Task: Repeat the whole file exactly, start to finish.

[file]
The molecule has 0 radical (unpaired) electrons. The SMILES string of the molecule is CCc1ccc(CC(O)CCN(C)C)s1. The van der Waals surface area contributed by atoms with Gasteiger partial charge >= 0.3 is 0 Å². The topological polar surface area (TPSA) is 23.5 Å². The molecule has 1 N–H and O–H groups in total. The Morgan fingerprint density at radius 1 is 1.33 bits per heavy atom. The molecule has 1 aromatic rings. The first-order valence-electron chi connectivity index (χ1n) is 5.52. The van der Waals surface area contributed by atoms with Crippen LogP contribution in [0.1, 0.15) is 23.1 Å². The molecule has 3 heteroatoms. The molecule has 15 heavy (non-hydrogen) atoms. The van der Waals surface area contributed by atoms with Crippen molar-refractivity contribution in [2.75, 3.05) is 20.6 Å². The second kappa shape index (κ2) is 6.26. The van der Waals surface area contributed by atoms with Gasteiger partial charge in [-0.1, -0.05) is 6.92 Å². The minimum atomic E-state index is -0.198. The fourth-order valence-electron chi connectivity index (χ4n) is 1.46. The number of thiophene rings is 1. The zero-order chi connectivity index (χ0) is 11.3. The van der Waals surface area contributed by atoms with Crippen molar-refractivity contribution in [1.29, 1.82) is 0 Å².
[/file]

The molecule has 0 radical (unpaired) electrons. The SMILES string of the molecule is CCc1ccc(CC(O)CCN(C)C)s1. The van der Waals surface area contributed by atoms with Gasteiger partial charge >= 0.3 is 0 Å². The topological polar surface area (TPSA) is 23.5 Å². The molecule has 1 N–H and O–H groups in total. The Morgan fingerprint density at radius 1 is 1.33 bits per heavy atom. The molecule has 1 aromatic rings. The first-order valence-electron chi connectivity index (χ1n) is 5.52. The van der Waals surface area contributed by atoms with Crippen LogP contribution in [0.1, 0.15) is 23.1 Å². The molecule has 3 heteroatoms. The molecule has 15 heavy (non-hydrogen) atoms. The van der Waals surface area contributed by atoms with Crippen molar-refractivity contribution in [2.75, 3.05) is 20.6 Å². The second kappa shape index (κ2) is 6.26. The van der Waals surface area contributed by atoms with Gasteiger partial charge in [-0.1, -0.05) is 6.92 Å². The minimum atomic E-state index is -0.198. The fourth-order valence-electron chi connectivity index (χ4n) is 1.46. The number of thiophene rings is 1. The zero-order chi connectivity index (χ0) is 11.3. The van der Waals surface area contributed by atoms with Crippen molar-refractivity contribution in [1.29, 1.82) is 0 Å².